I'm in rural NS - even our Sobey's and Superstore (PC/Loblaw's) carry one or two brands stone ground flours - whole wheat, rye, spelt etc.  Usually at least Bob's Red Mill and one or two others - here we can get flours from mills in NB, ON and QC.  Usually found in the organic or natural foods aisle.  Happy baking!

loafette's picture
loafette

I read this book, well before I even attempted a simple bread...absolutely fascinating!...I think I got my copy about 10-12 years ago.

 

http://latimesblogs.latimes.com/dailydish/2008/03/6000-years-of-b.html

I believe a few other Fresh Loaf members have also enjoyed this book...here is one review I ran across...:

 http://www.thefreshloaf.com/node/24/6000-years-bread

I don't often post here, but I thoroughly enjoy reading and learning from the group, and I hope you find it an enjoyable experience, as well.

I'm in South Florida, and it's just now getting cool enough to even consider baking ANYTHING!

Laura ;0)

 

wassisname's picture
wassisname

Welcome!  And don't let a house full of furry friends deter you from getting your own starter going from scratch.  It's easier than it seems and as long as your bowl and spoon are clean it doesn't matter much what else is going on in the house.  Have fun!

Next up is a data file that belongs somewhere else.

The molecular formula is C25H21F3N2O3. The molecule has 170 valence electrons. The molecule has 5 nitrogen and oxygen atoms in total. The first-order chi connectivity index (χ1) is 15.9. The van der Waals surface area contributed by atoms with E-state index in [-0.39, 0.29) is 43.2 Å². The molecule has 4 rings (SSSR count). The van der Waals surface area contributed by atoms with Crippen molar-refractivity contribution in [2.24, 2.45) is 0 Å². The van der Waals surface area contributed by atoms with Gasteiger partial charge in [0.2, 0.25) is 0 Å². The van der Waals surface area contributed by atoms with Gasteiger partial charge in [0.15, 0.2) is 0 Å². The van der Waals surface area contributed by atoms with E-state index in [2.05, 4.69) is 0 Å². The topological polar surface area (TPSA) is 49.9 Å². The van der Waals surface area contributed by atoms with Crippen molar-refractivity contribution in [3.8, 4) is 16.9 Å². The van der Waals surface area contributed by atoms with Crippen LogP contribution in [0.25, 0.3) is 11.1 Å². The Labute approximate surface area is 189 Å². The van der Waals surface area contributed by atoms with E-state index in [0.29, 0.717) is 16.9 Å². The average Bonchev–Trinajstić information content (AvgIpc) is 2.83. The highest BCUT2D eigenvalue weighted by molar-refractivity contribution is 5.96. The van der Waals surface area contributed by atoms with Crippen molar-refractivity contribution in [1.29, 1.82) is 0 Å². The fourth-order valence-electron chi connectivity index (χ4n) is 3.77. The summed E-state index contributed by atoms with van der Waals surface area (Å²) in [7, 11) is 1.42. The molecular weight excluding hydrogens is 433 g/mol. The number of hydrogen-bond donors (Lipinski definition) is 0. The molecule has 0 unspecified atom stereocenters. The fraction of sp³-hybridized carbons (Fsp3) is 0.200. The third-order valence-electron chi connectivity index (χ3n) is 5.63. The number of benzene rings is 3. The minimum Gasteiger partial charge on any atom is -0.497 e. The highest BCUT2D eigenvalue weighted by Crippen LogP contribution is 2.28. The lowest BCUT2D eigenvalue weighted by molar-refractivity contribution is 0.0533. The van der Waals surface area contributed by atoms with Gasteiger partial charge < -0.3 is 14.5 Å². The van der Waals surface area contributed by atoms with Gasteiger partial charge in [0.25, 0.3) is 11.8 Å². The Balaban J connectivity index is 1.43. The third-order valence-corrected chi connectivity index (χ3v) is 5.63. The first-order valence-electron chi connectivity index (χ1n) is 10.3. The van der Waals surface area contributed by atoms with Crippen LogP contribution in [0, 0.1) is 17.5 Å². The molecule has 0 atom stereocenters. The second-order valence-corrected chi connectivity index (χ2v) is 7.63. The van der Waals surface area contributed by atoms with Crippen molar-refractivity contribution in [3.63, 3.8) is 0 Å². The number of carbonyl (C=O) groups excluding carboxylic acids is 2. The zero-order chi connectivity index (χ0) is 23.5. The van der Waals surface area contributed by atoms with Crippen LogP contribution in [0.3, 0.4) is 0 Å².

Marcus

Darwin's picture
Darwin

Hello & welcome to TFL, lots of friendly folks here that are happy to help.

ichadwick's picture
ichadwick

Thanks, everyone. Your welcome is much appreciated. I have looked for the 6,000 years book, but it doesn't seem to be in print (just a Kindle edition on Amazon.ca). Any suggestions where else I can get one?

I've checked the local Metro, Loblaws and Freschco grocery stores - no specialty flours. Not tried Sobeys, but will check this week.

I'm curious about the mix between brewing and baking - shared yeasts, etc. I have researched the early history of alcohol in mexico for my tequila website and wonder if the yeasts used in early pulque were also used in early baking there. Any historical references will be appreciated,

nullbort's picture
nullbort

Try Food Basics if you live near one. The one in my town carries quite a few Bob's Red Mill products.

ichadwick's picture
ichadwick

Thanks. Closest one, according to their website is about 60km away. We have a Metro here, which is similar.

loafette's picture
loafette

I'd just ordered another copy of the book, a few months back, through Amazon, used...same version as my original, which is currently residing in VA, while I'm in FL.

I just now checked Amazon, and there's a newly issued version available, from a couple of vendors....:

http://www.amazon.com/s/ref=nb_sb_noss_1?url=search-alias%3Dstripbooks&field-keywords=six%20thousand%20years%20of%20bread&sprefix=six+thou%2Cstripbooks&rh=i%3Astripbooks%2Ck%3Asix%20thousand%20years%20of%20bread

I live with two Golden Retrievers, and a miniature Dachshund, and visiting kitties, so we have furry days as well...that's never stopped me...lol!

I remember from my KAF classes...'beer is liquid bread, and bread is solid beer', pretty much!

Happy baking!

Laura 

 

 

 

 

ichadwick's picture
ichadwick